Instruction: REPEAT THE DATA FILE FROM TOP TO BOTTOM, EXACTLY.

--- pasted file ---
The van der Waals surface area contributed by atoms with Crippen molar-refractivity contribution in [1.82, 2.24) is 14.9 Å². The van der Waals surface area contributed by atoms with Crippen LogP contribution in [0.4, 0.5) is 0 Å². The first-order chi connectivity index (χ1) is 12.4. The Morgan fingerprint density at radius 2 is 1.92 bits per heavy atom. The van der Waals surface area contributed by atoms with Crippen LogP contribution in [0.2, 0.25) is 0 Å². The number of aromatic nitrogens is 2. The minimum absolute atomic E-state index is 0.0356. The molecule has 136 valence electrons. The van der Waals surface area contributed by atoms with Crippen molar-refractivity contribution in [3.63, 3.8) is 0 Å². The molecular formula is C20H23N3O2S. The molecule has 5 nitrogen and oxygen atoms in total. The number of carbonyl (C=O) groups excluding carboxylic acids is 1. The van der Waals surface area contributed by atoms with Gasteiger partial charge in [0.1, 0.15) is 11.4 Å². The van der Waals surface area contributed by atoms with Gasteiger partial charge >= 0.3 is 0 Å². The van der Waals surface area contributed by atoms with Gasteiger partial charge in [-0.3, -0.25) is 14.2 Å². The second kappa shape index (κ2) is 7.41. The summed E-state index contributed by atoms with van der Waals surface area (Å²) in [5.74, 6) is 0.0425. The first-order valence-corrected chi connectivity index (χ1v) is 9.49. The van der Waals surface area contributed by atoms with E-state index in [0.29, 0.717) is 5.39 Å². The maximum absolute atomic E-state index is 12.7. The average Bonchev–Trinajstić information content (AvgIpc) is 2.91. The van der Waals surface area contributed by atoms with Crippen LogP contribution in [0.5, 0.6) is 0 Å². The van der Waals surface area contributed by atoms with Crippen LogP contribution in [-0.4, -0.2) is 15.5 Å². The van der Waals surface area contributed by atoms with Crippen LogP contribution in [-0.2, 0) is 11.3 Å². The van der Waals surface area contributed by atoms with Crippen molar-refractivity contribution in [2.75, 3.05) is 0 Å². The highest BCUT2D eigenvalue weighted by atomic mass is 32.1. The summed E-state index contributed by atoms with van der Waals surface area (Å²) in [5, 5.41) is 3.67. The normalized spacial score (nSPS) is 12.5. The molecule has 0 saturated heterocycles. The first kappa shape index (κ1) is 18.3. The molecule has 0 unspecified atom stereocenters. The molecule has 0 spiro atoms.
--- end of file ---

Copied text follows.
The van der Waals surface area contributed by atoms with Crippen molar-refractivity contribution in [1.82, 2.24) is 14.9 Å². The van der Waals surface area contributed by atoms with Crippen LogP contribution in [0.4, 0.5) is 0 Å². The first-order chi connectivity index (χ1) is 12.4. The Morgan fingerprint density at radius 2 is 1.92 bits per heavy atom. The van der Waals surface area contributed by atoms with Crippen LogP contribution in [0.2, 0.25) is 0 Å². The number of aromatic nitrogens is 2. The minimum absolute atomic E-state index is 0.0356. The molecule has 136 valence electrons. The van der Waals surface area contributed by atoms with Crippen molar-refractivity contribution in [3.63, 3.8) is 0 Å². The molecular formula is C20H23N3O2S. The molecule has 5 nitrogen and oxygen atoms in total. The number of carbonyl (C=O) groups excluding carboxylic acids is 1. The van der Waals surface area contributed by atoms with Gasteiger partial charge in [0.1, 0.15) is 11.4 Å². The van der Waals surface area contributed by atoms with Gasteiger partial charge >= 0.3 is 0 Å². The van der Waals surface area contributed by atoms with Gasteiger partial charge in [-0.3, -0.25) is 14.2 Å². The second kappa shape index (κ2) is 7.41. The summed E-state index contributed by atoms with van der Waals surface area (Å²) in [5.74, 6) is 0.0425. The first-order valence-corrected chi connectivity index (χ1v) is 9.49. The van der Waals surface area contributed by atoms with E-state index in [0.29, 0.717) is 5.39 Å². The maximum absolute atomic E-state index is 12.7. The average Bonchev–Trinajstić information content (AvgIpc) is 2.91. The van der Waals surface area contributed by atoms with Crippen LogP contribution in [0.5, 0.6) is 0 Å². The van der Waals surface area contributed by atoms with Crippen LogP contribution in [-0.4, -0.2) is 15.5 Å². The van der Waals surface area contributed by atoms with Crippen LogP contribution in [-0.2, 0) is 11.3 Å². The van der Waals surface area contributed by atoms with Crippen molar-refractivity contribution in [2.75, 3.05) is 0 Å². The highest BCUT2D eigenvalue weighted by atomic mass is 32.1. The summed E-state index contributed by atoms with van der Waals surface area (Å²) in [5, 5.41) is 3.67. The normalized spacial score (nSPS) is 12.5. The molecule has 0 saturated heterocycles. The first kappa shape index (κ1) is 18.3. The molecule has 0 unspecified atom stereocenters. The molecule has 0 spiro atoms.